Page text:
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I am running my own small UDP linux service on a dedicated server. my service responds to single-package requests with single-package responses. I don't want this server to do anything else. I don't want it to access or serve the web, allow remote logins, go out to log in elsewhere, download files, etc.

I do not need or want any TCP higher-level protocol access. I figure that if I just run my own UDP service (I don't even need DNS, but this is UDP), and TCP is not available, it would be VERY hard for a remote hacker to intrude. even running my service on a non-upgraded linux distro would then remain reasonably safe.

of course, I can install firewalls, on and around the server, to block all TCP traffic. (and then I would have to make sure that my admins don't have a weak moment, where they disable the firewall and punch through it.) thus, I would prefer the simplicity of not even having TCP enabled in the linux kernel--rather than having it, and then trying to block it.

I would presume that a similar strategy would be useful for many small devices that are now creeping up in our houses. I would want my lightbulbs to listen/respond to very simple UDP requests, and not run a full network stack all the way up to TCP.

is this possible in a linux-based system? or another unix-style OS?

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    You realize that UDP and TCP are Transport Layer protocols right? – RoraΖ Feb 25 '15 at 18:59
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    I'm not sure that disabling TCP greatly benefit security. Most secure protocols rely on a sustained connection (SSH, IPSec). There is DTLS, although I'm not sure how widely supported it is. – RoraΖ Feb 25 '15 at 19:06
  • yes, I do realize that they are layer protocols. I believe the protocols are layered---TCP uses UDP and adds important useful features to it--and not comingled. I could be wrong. say I wanted to run a dedicated DNS (not DNSSec) server over UDP, for example. I could then shut down every TCP access from or to my server. – ivo Welch Feb 25 '15 at 22:50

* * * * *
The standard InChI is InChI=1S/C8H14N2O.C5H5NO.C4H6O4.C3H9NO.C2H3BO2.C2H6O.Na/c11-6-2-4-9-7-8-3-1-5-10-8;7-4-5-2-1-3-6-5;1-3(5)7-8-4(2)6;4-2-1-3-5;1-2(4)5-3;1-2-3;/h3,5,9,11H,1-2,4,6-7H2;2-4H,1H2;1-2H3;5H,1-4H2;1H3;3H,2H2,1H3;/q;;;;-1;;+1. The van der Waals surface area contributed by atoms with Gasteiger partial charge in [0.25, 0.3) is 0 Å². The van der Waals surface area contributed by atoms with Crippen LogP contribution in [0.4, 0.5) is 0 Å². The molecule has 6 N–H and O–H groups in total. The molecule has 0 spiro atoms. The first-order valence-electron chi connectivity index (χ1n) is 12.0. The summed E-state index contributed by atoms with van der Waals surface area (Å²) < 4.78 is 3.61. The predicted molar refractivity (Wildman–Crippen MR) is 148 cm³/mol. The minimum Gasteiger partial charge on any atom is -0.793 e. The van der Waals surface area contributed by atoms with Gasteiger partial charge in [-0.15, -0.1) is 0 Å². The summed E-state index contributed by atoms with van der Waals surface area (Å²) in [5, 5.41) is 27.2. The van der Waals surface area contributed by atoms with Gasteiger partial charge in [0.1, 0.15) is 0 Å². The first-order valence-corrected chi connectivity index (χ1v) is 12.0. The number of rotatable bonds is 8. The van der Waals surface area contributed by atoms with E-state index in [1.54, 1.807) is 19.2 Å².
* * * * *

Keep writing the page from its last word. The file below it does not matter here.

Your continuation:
• TCP and UDP are independent of each other – RoraΖ Feb 25 '15 at 23:59
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UDP alone does not provide any kind of security, that is neither encryption nor authentication of the peer and not even protection against spoofing of the peers IP address.

Insofar it is not suited for any kind of important controls (which might even be switching lights) unless you have the surrounding network protected by some other means. But in this case there would not be any security advantage of running a minimal stack only, only the memory footprint of the device could be smaller.

So for any kind of real controls you need at least protection against spoofing, i.e. authentication of the peer. This is not as simple as you think because this authentication must also be safe against an attacker sniffing the communication and replaying it later. Once you add all the protections to your device it gets more complex so the original simplicity of your approach is no longer there.

it would be VERY hard for a remote hacker to intrude.

If you only think of an remote attacker accessing a device inside your own network, than it does not matter if you have TCP or UDP as long as the device is not reachable from outside. But if the device is reachable from outside or if the attacker managed to get into your own network (like when you do web surfing and get a drive-by-download exploit) then it would not be a problem for the attacker to do harm against an unsecured device, no matter if it uses TCP or only UDP.

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  • let's say my attacker sits in my network. he can sniff my UDP packets. but he won't be able to ssh into my UDP server and install malware on it. nor will my own people be able to install external software from the internet---no ftp, no web browser, etc. – ivo Welch Feb 25 '15 at 22:42
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    If you have no ssh etc running it cannot ssh into the server. This has nothing to do with TCP vs. UDP but with enabling or disabling services. There can be vulnerable services on UDP too. – Steffen Ullrich Feb 25 '15 at 22:49

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